Next morning, after a lie in, we hit the road to Calais. It took just over 3 hours. We heard for Cite Europe, the massive hypermarket next to the tunnel, to stock up on wine and cheese to bring home. Somehow, we totally underestimated how much wine to bring home, we bought about 10 bottles of red home – we picks done €1 Bordeaux and cotes de Rhone. Shopping done, we headed to find the wire in Wissant. It was very easy to find, it’s just as you enter the town. We took the last space, pitched up for free, and wandered into town. Jazz loved the beach and we had a good hour or so wandering. We used our last few euros on some wine which we happily drank whilst watching the world go by.

Next day, we set off on the 10min journey to the euro tunnel terminal. We were sad to be leaving France, and were both a bit nervous about the pet passport terminal- would our stamps be the right thing? Had we done everything we needed to? Our fears were soon gone, as soon as you drive into the terminal in France, there is a big paw print you follow to a separate terminal. They checked Jazz’s microchip, his stamps in his passport and had a chuckle at his passport photo! 2 mins later, and with a special dashboard sticker, we were free to go. We had arrived over an hour early,in case of any problems, and the we were lucky enough to get on the next shuttle. We literally drove through customs, passport control and onto the train. We were the last vehicle on the train and within 5 mins we were on our way. Absolutely fantastic, we won’t ever use the ferry again.

We really enjoyed our time in Brittany, however I don’t think either of us are in a rush to go back to that part of France. We both had wanted to visit for a long time- and we saw some great places, but we had to work hard to find them. We were disappointed in the difficulties we faced in trying to park the van in some of the towns, as France has such a great reputation for being motorhome friendly.

Our highlights:
France Passion night at the orchard
Mont St Michel
Honfleur
Randomly finding the amazing castle round the corner from the France passion site near Vannes

Until next time
Lx

Our first taste of “Wild Camping” – North Norfolk Feb 2012

One of the things we were rather excited about when we picked up our new pride and joy (Bluebell) was the prospect of having a go at “wild camping” – since our leisure battery seemed to hold its charge more we figured we could occasionally last a night or so parked up somewhere other than a campsite.

Unfortunately England isn’t quite as geared up for Wild Camping as Scotland or even the Continent.. in fact technically it’s classed as not legal, but of course, there are all sorts of loopholes and as far as we were/are aware it is tolerated as long as you are not breaching any public order notices/traffic orders or similar, or blocking anyone’s view, on their land etc etc.

For us the appeal was to be able to park up where we like and when we like. Don’t get me wrong, we enjoy staying on campsites, but sometimes we leave them thinking “flipping heck, that was a bit noisy for our liking” or “25 quid to stay for a night?!” We found ourselves sometimes paying up to £30 per night and then begrudging spending any more in the local pub for a meal or whatever, cos we aren’t made of money and if we’ve paid £30 to stay a night in an area it cuts into our holiday spends budget so are more likely not to spend as much money in that local area…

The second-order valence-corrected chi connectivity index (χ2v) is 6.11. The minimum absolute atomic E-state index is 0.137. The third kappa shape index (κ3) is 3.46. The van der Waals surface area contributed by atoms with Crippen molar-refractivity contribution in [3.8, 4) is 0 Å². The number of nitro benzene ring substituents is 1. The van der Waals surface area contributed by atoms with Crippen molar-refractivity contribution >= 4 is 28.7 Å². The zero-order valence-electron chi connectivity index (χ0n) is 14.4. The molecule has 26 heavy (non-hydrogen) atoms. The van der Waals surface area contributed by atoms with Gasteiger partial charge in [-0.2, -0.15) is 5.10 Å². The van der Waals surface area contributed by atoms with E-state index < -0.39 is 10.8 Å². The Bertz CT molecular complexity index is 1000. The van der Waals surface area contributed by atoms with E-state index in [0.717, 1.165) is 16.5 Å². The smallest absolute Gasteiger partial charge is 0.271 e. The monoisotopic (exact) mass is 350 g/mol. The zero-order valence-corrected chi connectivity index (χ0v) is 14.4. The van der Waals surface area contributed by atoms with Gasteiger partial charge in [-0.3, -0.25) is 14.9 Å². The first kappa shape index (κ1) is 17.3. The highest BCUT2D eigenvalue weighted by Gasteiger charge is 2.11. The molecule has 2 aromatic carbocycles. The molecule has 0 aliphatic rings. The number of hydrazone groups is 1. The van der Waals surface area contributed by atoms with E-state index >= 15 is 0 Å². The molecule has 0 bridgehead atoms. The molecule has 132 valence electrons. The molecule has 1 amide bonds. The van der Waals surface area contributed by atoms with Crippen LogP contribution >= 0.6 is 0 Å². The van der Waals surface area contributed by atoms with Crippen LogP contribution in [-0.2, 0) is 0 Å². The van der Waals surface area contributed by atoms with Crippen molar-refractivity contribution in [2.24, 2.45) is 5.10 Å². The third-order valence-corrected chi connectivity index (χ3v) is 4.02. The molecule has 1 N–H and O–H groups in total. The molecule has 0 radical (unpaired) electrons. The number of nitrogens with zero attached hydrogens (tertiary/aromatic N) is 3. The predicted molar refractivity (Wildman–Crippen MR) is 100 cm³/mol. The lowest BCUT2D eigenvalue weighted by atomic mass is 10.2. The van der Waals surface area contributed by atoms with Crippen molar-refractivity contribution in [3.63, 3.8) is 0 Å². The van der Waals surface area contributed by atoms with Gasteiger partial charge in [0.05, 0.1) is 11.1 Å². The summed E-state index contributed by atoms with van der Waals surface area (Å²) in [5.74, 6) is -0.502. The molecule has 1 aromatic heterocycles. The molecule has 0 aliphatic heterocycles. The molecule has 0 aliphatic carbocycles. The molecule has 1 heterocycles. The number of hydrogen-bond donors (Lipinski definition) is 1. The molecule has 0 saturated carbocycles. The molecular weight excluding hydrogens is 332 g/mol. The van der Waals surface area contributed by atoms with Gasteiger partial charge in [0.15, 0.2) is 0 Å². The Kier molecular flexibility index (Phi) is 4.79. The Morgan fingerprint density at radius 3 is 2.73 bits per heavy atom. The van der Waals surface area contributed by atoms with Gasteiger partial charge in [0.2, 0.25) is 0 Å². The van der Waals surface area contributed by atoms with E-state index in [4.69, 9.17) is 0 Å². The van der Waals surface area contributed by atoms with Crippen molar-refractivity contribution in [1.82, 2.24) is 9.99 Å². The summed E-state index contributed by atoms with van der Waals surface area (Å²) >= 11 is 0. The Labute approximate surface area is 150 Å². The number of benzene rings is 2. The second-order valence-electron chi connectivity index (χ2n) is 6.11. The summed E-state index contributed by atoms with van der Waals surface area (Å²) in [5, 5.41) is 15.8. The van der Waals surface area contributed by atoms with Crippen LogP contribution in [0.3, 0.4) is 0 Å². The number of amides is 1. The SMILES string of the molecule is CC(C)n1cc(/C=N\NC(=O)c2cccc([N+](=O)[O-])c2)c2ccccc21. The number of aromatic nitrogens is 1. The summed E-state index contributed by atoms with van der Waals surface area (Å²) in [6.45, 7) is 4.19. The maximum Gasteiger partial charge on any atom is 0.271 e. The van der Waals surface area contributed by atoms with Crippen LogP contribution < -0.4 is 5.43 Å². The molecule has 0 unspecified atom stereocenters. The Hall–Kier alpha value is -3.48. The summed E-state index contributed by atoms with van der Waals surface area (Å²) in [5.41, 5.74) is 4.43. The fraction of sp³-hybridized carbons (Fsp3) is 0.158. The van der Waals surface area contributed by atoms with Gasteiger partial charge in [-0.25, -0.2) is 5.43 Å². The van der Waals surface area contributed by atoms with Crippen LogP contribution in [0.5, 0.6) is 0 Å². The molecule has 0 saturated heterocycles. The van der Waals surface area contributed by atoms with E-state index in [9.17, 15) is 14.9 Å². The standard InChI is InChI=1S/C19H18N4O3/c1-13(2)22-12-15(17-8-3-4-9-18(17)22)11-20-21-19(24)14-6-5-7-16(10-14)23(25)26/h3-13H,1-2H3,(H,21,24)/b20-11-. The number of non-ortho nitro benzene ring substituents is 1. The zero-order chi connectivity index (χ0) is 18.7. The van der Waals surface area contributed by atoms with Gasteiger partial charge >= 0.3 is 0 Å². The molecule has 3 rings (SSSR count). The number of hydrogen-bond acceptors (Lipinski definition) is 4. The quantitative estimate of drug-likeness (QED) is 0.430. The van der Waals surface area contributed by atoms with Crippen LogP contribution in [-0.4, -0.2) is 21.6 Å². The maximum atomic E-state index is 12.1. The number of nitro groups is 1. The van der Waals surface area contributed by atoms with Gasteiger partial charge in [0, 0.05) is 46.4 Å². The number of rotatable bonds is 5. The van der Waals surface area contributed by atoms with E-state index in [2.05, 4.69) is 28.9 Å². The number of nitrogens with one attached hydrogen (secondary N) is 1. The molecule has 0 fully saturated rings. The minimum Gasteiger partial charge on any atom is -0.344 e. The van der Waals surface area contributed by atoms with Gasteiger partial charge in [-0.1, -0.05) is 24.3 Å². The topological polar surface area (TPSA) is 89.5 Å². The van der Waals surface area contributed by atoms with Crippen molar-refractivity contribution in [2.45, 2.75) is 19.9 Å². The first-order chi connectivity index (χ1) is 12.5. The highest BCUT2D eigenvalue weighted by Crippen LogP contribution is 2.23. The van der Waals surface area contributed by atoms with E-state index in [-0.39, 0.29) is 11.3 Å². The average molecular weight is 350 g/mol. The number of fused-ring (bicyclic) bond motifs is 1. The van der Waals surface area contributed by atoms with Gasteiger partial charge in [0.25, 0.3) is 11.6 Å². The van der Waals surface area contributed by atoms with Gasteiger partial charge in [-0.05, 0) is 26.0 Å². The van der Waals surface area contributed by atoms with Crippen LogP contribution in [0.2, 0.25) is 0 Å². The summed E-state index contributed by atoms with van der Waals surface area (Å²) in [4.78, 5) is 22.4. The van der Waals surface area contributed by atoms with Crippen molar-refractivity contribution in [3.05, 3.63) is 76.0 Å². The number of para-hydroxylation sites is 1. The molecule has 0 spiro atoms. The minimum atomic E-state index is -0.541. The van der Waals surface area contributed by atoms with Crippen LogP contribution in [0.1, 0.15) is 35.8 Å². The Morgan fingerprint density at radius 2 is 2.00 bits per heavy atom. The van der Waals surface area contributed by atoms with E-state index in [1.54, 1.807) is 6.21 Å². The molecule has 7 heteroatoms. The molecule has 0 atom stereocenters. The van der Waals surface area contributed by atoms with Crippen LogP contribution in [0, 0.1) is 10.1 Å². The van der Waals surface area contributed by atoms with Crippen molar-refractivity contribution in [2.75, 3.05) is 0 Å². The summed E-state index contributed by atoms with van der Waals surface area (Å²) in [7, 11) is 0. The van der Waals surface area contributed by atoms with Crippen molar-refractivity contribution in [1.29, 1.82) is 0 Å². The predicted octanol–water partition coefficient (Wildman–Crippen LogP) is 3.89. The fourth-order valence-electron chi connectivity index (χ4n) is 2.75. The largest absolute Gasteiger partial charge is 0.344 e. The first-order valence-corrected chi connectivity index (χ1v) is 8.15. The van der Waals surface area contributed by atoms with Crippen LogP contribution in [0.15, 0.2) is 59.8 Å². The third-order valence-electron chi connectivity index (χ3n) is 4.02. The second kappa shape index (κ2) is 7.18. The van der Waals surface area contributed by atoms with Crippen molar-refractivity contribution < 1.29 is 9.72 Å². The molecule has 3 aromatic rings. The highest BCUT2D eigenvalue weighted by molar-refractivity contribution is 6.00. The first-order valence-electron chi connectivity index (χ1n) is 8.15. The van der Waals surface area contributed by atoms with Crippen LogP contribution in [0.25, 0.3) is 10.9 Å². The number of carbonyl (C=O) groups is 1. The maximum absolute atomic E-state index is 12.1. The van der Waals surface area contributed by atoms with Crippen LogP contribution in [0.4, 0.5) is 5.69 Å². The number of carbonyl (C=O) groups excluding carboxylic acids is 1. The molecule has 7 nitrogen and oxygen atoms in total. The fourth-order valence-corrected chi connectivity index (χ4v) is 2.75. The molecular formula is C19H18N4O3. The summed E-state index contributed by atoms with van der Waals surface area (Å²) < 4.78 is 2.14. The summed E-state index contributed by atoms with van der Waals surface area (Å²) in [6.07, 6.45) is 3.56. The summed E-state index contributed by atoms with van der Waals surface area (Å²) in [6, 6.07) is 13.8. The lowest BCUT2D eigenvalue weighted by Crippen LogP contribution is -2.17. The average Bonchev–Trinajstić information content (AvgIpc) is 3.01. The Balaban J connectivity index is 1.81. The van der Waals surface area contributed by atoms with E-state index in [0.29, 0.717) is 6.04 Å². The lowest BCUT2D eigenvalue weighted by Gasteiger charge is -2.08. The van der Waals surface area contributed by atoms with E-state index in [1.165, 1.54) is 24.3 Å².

So after A LOT of research on the internet we found this website called http://www.wildcamping.co.uk. WHAT A FIND. We quickly joined for £15 and in return downloaded over 4000 gps coordinates of spots where you can park overnight to our trusty sat nav. We decided to give it a go one night at the end of February, and decided to head towards the North of the county. We visited Walsingham Abby to see the glorious snowdrops (my favourite!) and then headed north towards Wells Next to Sea. There was a spot in a little car park near to Wells that we had read about so headed straight there. When we arrived it was a fantastic location, right on the sea and in a harbour carpark. We spent the afternoon walking up to the main beach, chilling out and enjoying the view. It was glorious. But there was something niggling me. We had seen a small sign saying “no camping” and although we were fairly sure we would get away with it, we both decided that we would rather not risk it as we didn’t think we would be able to relax. So, we watched the sun set over the sea and decided to head into Wells Next to Sea. We found a quiet secluded road and parked up, then went for a walk around the town. We had a meal in the local pub and a few drinks around the town. We wandered back to Bluebell about 9pm and settled in for the night. We set the alarm for 7am and after a great nights sleep we just got straight up and left. We went and had bacon butties back at our spot from the day before and were thoroughly chilled out by the time we headed home to work that afternoon!

From our first experience, we took the following things..

1) If you don’t feel comfortable in a spot, don’t stay

2) Have more than one option of a spot to stay for each area you go.

3) We really enjoyed our wander around the Wells pubs, even though I didn’t have a drink “JUST IN CASE” we were moved on

All in all, we had a great time, and couldn’t wait until the next time.